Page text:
Dividends, growth, and industry leadership

Steve Symington (Nike): Beginning investors can most often appreciate global industry leaders, dividend payers, and easy-to-understand businesses with a long runway for growth. I think we can safely check -- or swoosh, if you prefer -- all those boxes with athletic apparel and footwear juggernaut Nike.

LeBron James holding his latest shoe design.

Image source: Nike.

Nike's revenue last quarter alone climbed a solid 5%, to $8.432 billion, and would have increased 7% had it not been for foreign-currency exchange. And its bottom line is growing much faster: Net income rose 19.1%, to $1.141 billion, and earnings per share climbed 23.6%, to $0.68. The latter was bolstered by share repurchases made under Nike's ambitious four-year, $12 billion buyback authorization, approved in late 2015.

Over the longer term, Nike maintains a goal of increasing annual revenue to $50 billion by the end of fiscal 2020 -- up from estimates for just over $34 billion this fiscal year -- and for maintaining growth in earnings per share in the mid-teens percent range over the same period.

Shares are currently trading at a reasonable (given its bottom-line growth) 20.8 times this year's expected earnings. For investors willing to buy now and reinvest Nike's dividend, which yields 1.4% at today's prices, Nike stock is poised to continue delivering market-beating returns for years to come.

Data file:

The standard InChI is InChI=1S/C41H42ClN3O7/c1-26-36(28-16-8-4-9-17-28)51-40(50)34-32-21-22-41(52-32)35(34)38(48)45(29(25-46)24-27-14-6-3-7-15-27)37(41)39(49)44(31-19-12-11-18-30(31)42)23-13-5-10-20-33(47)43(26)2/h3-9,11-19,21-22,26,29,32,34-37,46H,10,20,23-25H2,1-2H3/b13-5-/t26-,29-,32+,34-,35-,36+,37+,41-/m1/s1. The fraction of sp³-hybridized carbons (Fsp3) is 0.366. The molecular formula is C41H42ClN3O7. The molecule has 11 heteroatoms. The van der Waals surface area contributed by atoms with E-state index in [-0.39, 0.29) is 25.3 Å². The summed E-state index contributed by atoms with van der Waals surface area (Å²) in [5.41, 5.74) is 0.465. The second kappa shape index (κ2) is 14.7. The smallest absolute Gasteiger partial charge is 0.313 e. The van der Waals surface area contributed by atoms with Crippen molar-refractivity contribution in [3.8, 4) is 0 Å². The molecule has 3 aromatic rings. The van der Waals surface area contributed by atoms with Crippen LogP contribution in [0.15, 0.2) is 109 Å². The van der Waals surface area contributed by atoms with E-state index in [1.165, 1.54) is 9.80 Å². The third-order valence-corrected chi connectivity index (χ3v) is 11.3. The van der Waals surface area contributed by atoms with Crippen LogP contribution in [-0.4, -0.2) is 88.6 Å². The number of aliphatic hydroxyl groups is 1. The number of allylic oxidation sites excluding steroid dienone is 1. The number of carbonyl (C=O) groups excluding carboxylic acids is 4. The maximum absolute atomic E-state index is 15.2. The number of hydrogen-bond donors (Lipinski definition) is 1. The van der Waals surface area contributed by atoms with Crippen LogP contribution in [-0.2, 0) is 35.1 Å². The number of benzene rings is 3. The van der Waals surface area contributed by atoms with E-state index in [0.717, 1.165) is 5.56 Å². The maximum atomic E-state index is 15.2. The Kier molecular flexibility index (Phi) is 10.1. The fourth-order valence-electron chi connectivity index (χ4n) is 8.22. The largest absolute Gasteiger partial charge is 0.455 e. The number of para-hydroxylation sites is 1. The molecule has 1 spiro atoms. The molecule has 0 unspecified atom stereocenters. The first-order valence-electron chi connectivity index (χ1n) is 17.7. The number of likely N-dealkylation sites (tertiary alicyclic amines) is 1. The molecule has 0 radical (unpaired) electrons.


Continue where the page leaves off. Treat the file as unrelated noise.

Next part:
Putting your best asset to work in this long-term trend

Jason Hall (American Express Company): New investors can do incredibly well by focusing on dividend growth, and not necessarily high yield. The fact is, time in the market is the new investor's most powerful asset, and one of the best dividend growth stocks of the past 30 years -- American Express -- is in a great position to be one of the best dividend growth stocks over the next 30 years, too. 

Chinese shoppers smiling together.

Image source: Getty Images.

In 1986, AmEx paid out about $0.23 per split-adjusted share in dividends. This year, it will pay out $1.28 per share, a 454% increase in the dividend.

Here's how powerful that is in terms of building wealth. In 1987, AmEx shares traded for around $11 and paid a 2% yield. But over the years, the steady growth in the dividend means that investors who held on to their shares now get an amazing 12% yield on that original investment today. That's set to keep going up as AmEx's dividend continues to grow. 

Looking forward, American Express is in a solid long-term position. The world's middle class is getting bigger and wealthier, and electronic payments are becoming mainstream in the developing world. There will be more competition, but with its potential immense growth opportunity, AmEx could reward new investors going forward the same way it has rewarded investors over the past few decades.

Brian Feroldi owns shares of Nike. Jason Hall owns shares of American Express. Steve Symington has no position in any stocks mentioned. The Motley Fool owns shares of and recommends Johnson & Johnson and Nike. The Motley Fool recommends American Express. The Motley Fool has a disclosure policy.